No, I enjoy going out and doing it. It’s fun. I love making crowds laugh. I only do 25-30 shows a year now. My kids are at that 11, 12, 13 year old age and they’re getting into a lot of stuff. And Foxworthy told me a long time ago “If you can do it and stay home more and enjoy your kids the last 5 years you got ‘em, there’s no sense in missing those things if you don’t need to do it.” So I took that to heart and I kind of made out a budget. And so I do 25-30 shows a year and then I just kind of hang at the house with my kids. I play in some celebrity golf tournaments, which are a lot of fun to do. But I still love it. If I didn’t love it, I wouldn’t still be going out there and doing it. But I still enjoy getting onstage and telling jokes. It’s a lot of fun.
And it shows in the crowd, when you watch the special. The crowds always seem like they’re having fun and are right there with you.
Oh man. My crowds are awesome. They’ve always been great. They know I’m about to rev up a bunch of goofy one liners. Man, I’ve been doing it so long, I literally feel like I’m at a family reunion. Except nobody sits on my sister and we have a roof over our head. So I really do love those crowds. They’re a lot of fun.
I want to add that, in over 100 interviews I’ve done with comedians, I’ve interviewed comics with their own toy or merchandise, but you’re the first comedian I’ve ever interviewed who has their own BBQ ribs and Bloody Mary sauce.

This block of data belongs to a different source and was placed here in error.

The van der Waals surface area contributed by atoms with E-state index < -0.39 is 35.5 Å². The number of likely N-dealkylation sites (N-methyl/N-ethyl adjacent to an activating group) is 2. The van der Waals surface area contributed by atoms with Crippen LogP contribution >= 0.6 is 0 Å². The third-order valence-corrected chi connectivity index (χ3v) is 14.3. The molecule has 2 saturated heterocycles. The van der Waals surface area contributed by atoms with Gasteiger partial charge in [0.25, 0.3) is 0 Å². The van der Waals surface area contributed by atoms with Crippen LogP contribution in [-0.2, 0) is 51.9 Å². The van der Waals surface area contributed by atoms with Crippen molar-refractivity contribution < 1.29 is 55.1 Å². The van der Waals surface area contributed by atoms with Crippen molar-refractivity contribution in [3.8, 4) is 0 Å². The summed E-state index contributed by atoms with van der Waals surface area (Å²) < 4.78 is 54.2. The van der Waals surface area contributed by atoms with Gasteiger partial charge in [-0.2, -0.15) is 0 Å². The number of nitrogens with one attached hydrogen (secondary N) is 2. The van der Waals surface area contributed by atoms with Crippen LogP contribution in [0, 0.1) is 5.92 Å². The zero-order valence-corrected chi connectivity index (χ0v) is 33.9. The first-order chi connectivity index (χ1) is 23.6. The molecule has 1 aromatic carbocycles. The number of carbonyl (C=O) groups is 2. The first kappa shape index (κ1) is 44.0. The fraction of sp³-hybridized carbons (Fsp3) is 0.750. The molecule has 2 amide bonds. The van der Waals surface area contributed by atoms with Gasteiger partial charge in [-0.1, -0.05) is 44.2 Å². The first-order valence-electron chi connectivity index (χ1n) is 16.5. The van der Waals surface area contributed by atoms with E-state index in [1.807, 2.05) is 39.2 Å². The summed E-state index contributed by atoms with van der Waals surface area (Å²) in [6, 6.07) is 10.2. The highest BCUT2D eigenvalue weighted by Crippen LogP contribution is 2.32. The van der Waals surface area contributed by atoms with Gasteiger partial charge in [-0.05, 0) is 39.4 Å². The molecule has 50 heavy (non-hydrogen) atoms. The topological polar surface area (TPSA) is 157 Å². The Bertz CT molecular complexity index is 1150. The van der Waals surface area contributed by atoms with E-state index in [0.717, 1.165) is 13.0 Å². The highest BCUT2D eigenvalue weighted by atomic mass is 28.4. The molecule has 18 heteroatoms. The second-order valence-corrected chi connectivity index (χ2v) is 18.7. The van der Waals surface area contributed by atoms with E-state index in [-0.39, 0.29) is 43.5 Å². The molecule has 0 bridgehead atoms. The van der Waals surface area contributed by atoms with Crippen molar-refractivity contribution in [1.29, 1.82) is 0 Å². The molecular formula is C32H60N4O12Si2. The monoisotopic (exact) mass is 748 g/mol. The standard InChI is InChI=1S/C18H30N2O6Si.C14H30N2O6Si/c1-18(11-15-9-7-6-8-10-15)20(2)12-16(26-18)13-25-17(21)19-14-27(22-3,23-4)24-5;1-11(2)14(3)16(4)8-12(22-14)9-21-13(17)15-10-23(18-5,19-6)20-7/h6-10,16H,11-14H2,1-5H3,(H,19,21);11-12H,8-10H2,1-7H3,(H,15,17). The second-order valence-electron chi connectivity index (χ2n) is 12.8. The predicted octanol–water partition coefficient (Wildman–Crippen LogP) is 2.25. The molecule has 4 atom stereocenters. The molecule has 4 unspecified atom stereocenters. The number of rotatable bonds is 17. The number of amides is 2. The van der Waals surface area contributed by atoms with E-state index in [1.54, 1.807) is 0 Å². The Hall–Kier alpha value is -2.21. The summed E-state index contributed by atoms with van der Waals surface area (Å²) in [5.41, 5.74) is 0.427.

(Laughs). Well, you know what’s crazy, that’s all for my Git-R-Done Foundation. And it’s really cool, because when I did the Cars movies, we went out to eat and I sat across from Paul Newman. And we kinda got to talking to him a little bit, and I told him I kind of wanted to be the redneck Paul Newman. And he laughed and he actually gave my wife and I tips on how he started his Paul Newman’s foods. So I got the good ol’ thumbs up, best of luck from Paul Newman. So that was pretty neat.
And the final question is, I always like to ask this, what would you ultimately want your legacy to be?
In comedy, I would want it to be that they would appreciate my style of writing, my timing, my one-liners, how many there were, and just the timing. Because comedy is an art and there is an art to telling jokes. I don’t think people really understand it. It’s like Foxworthy always says. “You could do my jokes and not a get a laugh. The way the joke is written and the way a joke is told and the timing of the joke is sometime what gets the laugh more than the punchline.” And so I think, in comedy, I just want people to remember me as just one of the great all-time one-liner comics and a great timing comic.
Larry The Cable Guy: Remain Seated is streaming on iTunes and Amazon now.